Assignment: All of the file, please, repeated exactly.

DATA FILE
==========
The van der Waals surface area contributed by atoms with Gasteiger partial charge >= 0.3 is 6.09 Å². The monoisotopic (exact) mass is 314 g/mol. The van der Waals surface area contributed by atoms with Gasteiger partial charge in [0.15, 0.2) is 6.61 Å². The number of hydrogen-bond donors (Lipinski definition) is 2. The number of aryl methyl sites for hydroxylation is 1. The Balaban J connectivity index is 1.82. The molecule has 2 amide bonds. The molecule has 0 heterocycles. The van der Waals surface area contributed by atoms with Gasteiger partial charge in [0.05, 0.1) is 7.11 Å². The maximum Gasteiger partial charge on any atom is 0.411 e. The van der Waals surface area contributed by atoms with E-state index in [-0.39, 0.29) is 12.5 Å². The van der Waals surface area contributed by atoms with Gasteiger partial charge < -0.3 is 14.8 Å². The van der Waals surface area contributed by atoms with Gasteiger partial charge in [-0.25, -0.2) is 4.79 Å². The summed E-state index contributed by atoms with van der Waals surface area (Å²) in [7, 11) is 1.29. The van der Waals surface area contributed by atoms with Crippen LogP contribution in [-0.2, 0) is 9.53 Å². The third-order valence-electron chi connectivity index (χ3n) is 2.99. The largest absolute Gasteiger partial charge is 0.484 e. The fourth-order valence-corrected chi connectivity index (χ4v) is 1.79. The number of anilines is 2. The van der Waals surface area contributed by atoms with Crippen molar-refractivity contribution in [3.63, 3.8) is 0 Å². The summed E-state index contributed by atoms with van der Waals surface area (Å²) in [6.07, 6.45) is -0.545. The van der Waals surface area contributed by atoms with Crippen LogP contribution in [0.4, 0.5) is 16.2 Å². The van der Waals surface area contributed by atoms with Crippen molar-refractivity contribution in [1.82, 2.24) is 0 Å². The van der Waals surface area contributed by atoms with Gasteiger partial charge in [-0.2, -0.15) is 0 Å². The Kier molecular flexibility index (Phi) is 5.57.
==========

The van der Waals surface area contributed by atoms with Gasteiger partial charge >= 0.3 is 6.09 Å². The monoisotopic (exact) mass is 314 g/mol. The van der Waals surface area contributed by atoms with Gasteiger partial charge in [0.15, 0.2) is 6.61 Å². The number of hydrogen-bond donors (Lipinski definition) is 2. The number of aryl methyl sites for hydroxylation is 1. The Balaban J connectivity index is 1.82. The molecule has 2 amide bonds. The molecule has 0 heterocycles. The van der Waals surface area contributed by atoms with Gasteiger partial charge in [0.05, 0.1) is 7.11 Å². The maximum Gasteiger partial charge on any atom is 0.411 e. The van der Waals surface area contributed by atoms with E-state index in [-0.39, 0.29) is 12.5 Å². The van der Waals surface area contributed by atoms with Gasteiger partial charge < -0.3 is 14.8 Å². The van der Waals surface area contributed by atoms with Gasteiger partial charge in [-0.25, -0.2) is 4.79 Å². The summed E-state index contributed by atoms with van der Waals surface area (Å²) in [7, 11) is 1.29. The van der Waals surface area contributed by atoms with Crippen LogP contribution in [-0.2, 0) is 9.53 Å². The third-order valence-electron chi connectivity index (χ3n) is 2.99. The largest absolute Gasteiger partial charge is 0.484 e. The fourth-order valence-corrected chi connectivity index (χ4v) is 1.79. The number of anilines is 2. The van der Waals surface area contributed by atoms with Crippen molar-refractivity contribution in [3.63, 3.8) is 0 Å². The summed E-state index contributed by atoms with van der Waals surface area (Å²) in [6.07, 6.45) is -0.545. The van der Waals surface area contributed by atoms with Crippen LogP contribution in [0.4, 0.5) is 16.2 Å². The van der Waals surface area contributed by atoms with Crippen molar-refractivity contribution in [1.82, 2.24) is 0 Å². The van der Waals surface area contributed by atoms with Gasteiger partial charge in [-0.2, -0.15) is 0 Å². The Kier molecular flexibility index (Phi) is 5.57.